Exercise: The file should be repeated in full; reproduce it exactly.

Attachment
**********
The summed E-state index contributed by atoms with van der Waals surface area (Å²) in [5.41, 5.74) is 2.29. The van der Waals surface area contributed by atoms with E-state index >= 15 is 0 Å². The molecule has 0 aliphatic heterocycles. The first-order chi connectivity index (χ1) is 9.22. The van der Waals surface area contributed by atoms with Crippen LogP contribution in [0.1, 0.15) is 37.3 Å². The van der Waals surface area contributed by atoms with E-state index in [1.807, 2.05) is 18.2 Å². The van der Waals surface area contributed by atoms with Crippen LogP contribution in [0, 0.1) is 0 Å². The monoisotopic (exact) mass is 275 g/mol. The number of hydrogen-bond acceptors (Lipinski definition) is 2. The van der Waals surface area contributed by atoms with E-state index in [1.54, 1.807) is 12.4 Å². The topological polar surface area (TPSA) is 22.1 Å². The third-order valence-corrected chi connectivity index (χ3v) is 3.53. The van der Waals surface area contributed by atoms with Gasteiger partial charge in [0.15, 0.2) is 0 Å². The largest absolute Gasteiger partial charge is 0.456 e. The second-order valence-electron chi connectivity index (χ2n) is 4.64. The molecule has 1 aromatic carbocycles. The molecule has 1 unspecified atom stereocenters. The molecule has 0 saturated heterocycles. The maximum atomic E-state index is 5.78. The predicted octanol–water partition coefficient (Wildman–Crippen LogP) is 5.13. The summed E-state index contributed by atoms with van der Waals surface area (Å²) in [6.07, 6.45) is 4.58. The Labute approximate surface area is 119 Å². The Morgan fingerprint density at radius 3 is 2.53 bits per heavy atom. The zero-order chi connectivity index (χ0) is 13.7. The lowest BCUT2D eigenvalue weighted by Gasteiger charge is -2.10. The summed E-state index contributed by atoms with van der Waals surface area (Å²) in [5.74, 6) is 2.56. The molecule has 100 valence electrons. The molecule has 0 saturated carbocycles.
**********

The summed E-state index contributed by atoms with van der Waals surface area (Å²) in [5.41, 5.74) is 2.29. The van der Waals surface area contributed by atoms with E-state index >= 15 is 0 Å². The molecule has 0 aliphatic heterocycles. The first-order chi connectivity index (χ1) is 9.22. The van der Waals surface area contributed by atoms with Crippen LogP contribution in [0.1, 0.15) is 37.3 Å². The van der Waals surface area contributed by atoms with E-state index in [1.807, 2.05) is 18.2 Å². The van der Waals surface area contributed by atoms with Crippen LogP contribution in [0, 0.1) is 0 Å². The monoisotopic (exact) mass is 275 g/mol. The number of hydrogen-bond acceptors (Lipinski definition) is 2. The van der Waals surface area contributed by atoms with E-state index in [1.54, 1.807) is 12.4 Å². The topological polar surface area (TPSA) is 22.1 Å². The third-order valence-corrected chi connectivity index (χ3v) is 3.53. The van der Waals surface area contributed by atoms with Gasteiger partial charge in [0.15, 0.2) is 0 Å². The largest absolute Gasteiger partial charge is 0.456 e. The second-order valence-electron chi connectivity index (χ2n) is 4.64. The molecule has 1 aromatic carbocycles. The molecule has 1 unspecified atom stereocenters. The molecule has 0 saturated heterocycles. The maximum atomic E-state index is 5.78. The predicted octanol–water partition coefficient (Wildman–Crippen LogP) is 5.13. The summed E-state index contributed by atoms with van der Waals surface area (Å²) in [6.07, 6.45) is 4.58. The Labute approximate surface area is 119 Å². The Morgan fingerprint density at radius 3 is 2.53 bits per heavy atom. The zero-order chi connectivity index (χ0) is 13.7. The lowest BCUT2D eigenvalue weighted by Gasteiger charge is -2.10. The summed E-state index contributed by atoms with van der Waals surface area (Å²) in [5.74, 6) is 2.56. The molecule has 100 valence electrons. The molecule has 0 saturated carbocycles.